Tuesday Jun 14, 2005

Disk relocation in SVM

open_solaris_blog

Disk relocation in SVM (Solaris Volume Manager)

Blogging probably is the best place that I can share my experience with SVM and what I know about SVM internals. My name is Steve Peng and I have been with Sun since 1994 and came from BigBlue when they downsized the AIX development division. During my 11 years at Sun, I spend most of that time working on the Solaris Volume Manager (was called Solstice Disksuite before its integration into Solaris in Solaris 9) and being a key developer on most of cool projects such as 64 bit Solaris support, disk relocation support, 64 bit SVM and import of named disksets. In this debut blogging, I like to talk a bit about the disk relocation support.

So what happens if user uses old SDS (Solstice Disksuite) releases and moves disks around such as recabling the disks? The best thing he/she can do is to pray for the devts and ctds names to remain the same and if that is not the case then they are dead. Why? In the old SDS releases, it is the driver name and minor number along with the device name which is stored in the private configuration database and used to bring up its configuration during the system reboot. When disk is moved around and has a different devt and name as a result of movement then SDS simply can not locate the disk and will fail to bring up any existing configuration. This lack of ability to relocate the disks can result in a catastrophic situation if a wrong disk is located and configured.

When SDS is integrated into Solaris 9, the disk relocation support is put in by storing the unique disk device id such as WWN into the private databse. Now when a configuration is booted up, those stored unique device ids are used to locate the disks instead of using the stored devt/name tuples. This cool feature actually boosts the flexibility of SVM and makes the upgrade story even greater. If you know the upgrade story on the old SDS releases then you probably know what I meant when I say 'great'.

So one may wonder how the devt and ctds name of a disk device can change when the disk is moved around. When a disk is moved from one controller to another, the device instance number can change and since the disk now is attached to the new controller the device name will also change. One thing will not change is the disk unique device id such as WWN. So, exactly how SVM addresses this disk relocation issue? Let's use the simple stripe as example to see how SVM attack this issue internally. Says user creates a simple stripe d1 on top of /dev/dsk/c1t2d0s0 and when d1 is created the following database records will be created to store its configuration. Dump of the database shows the following configuration information:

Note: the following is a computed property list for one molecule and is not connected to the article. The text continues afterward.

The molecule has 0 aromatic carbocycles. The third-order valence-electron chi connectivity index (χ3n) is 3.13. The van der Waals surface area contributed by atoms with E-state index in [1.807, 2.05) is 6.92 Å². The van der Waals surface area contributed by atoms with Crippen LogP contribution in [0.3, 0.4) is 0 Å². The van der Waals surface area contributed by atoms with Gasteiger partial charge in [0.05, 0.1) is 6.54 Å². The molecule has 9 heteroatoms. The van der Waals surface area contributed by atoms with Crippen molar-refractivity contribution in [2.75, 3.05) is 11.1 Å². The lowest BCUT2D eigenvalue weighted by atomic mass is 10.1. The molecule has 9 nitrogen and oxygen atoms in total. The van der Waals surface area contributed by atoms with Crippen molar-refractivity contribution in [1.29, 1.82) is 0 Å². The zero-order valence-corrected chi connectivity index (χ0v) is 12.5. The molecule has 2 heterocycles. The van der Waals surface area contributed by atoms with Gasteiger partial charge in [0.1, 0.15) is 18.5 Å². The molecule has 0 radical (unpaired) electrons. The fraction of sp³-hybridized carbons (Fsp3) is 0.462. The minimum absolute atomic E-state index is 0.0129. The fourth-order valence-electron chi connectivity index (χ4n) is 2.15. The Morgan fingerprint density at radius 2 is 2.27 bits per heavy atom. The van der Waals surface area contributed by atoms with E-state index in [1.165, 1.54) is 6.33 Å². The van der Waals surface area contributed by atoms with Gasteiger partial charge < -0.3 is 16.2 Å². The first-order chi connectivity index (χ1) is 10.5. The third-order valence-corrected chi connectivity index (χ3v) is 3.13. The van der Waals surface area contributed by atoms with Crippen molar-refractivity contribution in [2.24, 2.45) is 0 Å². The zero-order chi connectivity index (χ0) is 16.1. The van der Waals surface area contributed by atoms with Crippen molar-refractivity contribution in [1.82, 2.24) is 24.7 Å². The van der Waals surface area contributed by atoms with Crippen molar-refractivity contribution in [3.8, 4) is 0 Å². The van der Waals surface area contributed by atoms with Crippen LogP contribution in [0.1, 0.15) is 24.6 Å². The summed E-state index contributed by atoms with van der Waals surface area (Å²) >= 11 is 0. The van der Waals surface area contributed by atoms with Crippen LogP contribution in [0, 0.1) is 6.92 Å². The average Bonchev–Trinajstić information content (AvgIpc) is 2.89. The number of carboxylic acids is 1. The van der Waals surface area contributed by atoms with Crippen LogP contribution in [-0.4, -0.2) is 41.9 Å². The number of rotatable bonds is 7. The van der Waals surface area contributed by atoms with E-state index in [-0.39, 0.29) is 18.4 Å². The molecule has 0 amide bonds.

RecId 0x00000003: Type:NM [0002] Type2: 1 Size = 512
sizeof(struct nm_rec)=52
sizeof(struct nm_rec_hdr)=24
sizeof(struct nm_name)=28
r_rec_hdr->r_alloc_size=512
r_rec_hdr->r_used_size=60
r_rec_hdr->r_next_recid=0x00000000
r_rec_hdr->r_next_key=0
n_side=0
n_key=0x00000001 <--- matched key
n_count=1
n_minor=0x00000010
n_drv_key=0x000003ef
n_dir_key=0x000003f0
n_namlen=9
n_name="c1t2d0s0"


RecId 0x00000007: Type:MD_STRIPE [1005] Type2: 0 Size = 208
==== ms_unit
==== mdc_unit
un_revision: 0 (MD_32BIT_META_DEV)
un_type: 1 (MD_DEVICE)
un_status: 0x00000000
un_self_id: 1(0x00000001)
un_record_id: 0x00000007
un_size: 208
un_flag: 0000
un_total_blocks: 35358848
un_actual_tb: 35358848
un_nhead: 19
un_nsect: 248
un_rpm: 7200
un_wr_reinstruct: 119
un_rd_reinstruct: 0
un_vtoc_id: 0x00000000
un_capabilities: 0x0000000b
un_parent: 0xffffffff (MD_NO_PARENT)
un_user_flags: 0x00000000
--
un_hsp_id: -1
un_nrows: 1
un_ocomp: 136
row: 0
un_icomp: 0
un_ncomp: 1
un_blocks: 35358848
un_cum_blocks: 35358848
un_interlace: 32
comp: 0
un_key: 0x1 <--- used to search for the match
un_dev: 0x2000000010
un_start_block: 0
un_mirror:
ms_flags: 0x0
ms_state: 1 (CS_OKAY)
ms_lasterrcnt: 0
ms_orig_dev: 0x0
ms_orig_blk: 0
ms_hs_key: 0x00000000
ms_hs_id: 0
ms_timestamp: Wed Jun 8 15:03:53 2005

As you can see that RecId 7 is used to describe the stripe d1 that jsut created. You can see that stripe d1 has only one row and one component and the un_key is used to locate the underlying device. In this case the '1' is used to locate its component by scanning the "NM" record for an entry matches the value of 1. In this case, it is c1t2d0s0. When an entry is located, its stored minor number will then be used to construct the devt for the component and the devt then will be used to access the device.

The above information is sufficient enough to bring up stripe d1 as long as minor number is not changed. As mentioned above, the minor number can change whenever the underlying disk is moved around. So you can see that some kind of persistent information needs to be stored to resolve the disk relocation problem. The approach that taken by SVM is to use the disk's unique device id (WWN). Whenever a SVM device is created, the device ids of all the underlying disk components are stored in its database also. When a metadevice is snarf'd, the stored device id is used instead of traditional devt/name to locate all the component devices and this gurantee the snarf operation.

The stored unique device id will have information looks like this:

RecId 0x00000006: Type:DID_SHR_NM [0008] Type2: 1 Size = 1024
sizeof(struct devid_shr_rec)=40
sizeof(struct nm_rec_hdr)=24
sizeof(struct did_shr_name)=16
did_rec_hdr->r_alloc_size=1024
did_rec_hdr->r_used_size=96
did_rec_hdr->r_next_recid=0x00000000
did_rec_hdr->r_next_key=0
did_key=0x00000001(1)
did_count=1
did_data=0x00000001
did_size=56
did_devid=696400010002002c73640000534541474154452053543331383430344c53554e31384720334254324c50433430303030323230314141364b
ascii did_devid=id1,sd@SSEAGATE_ST318404LSUN18G_3BT2LPC400002201AA6K



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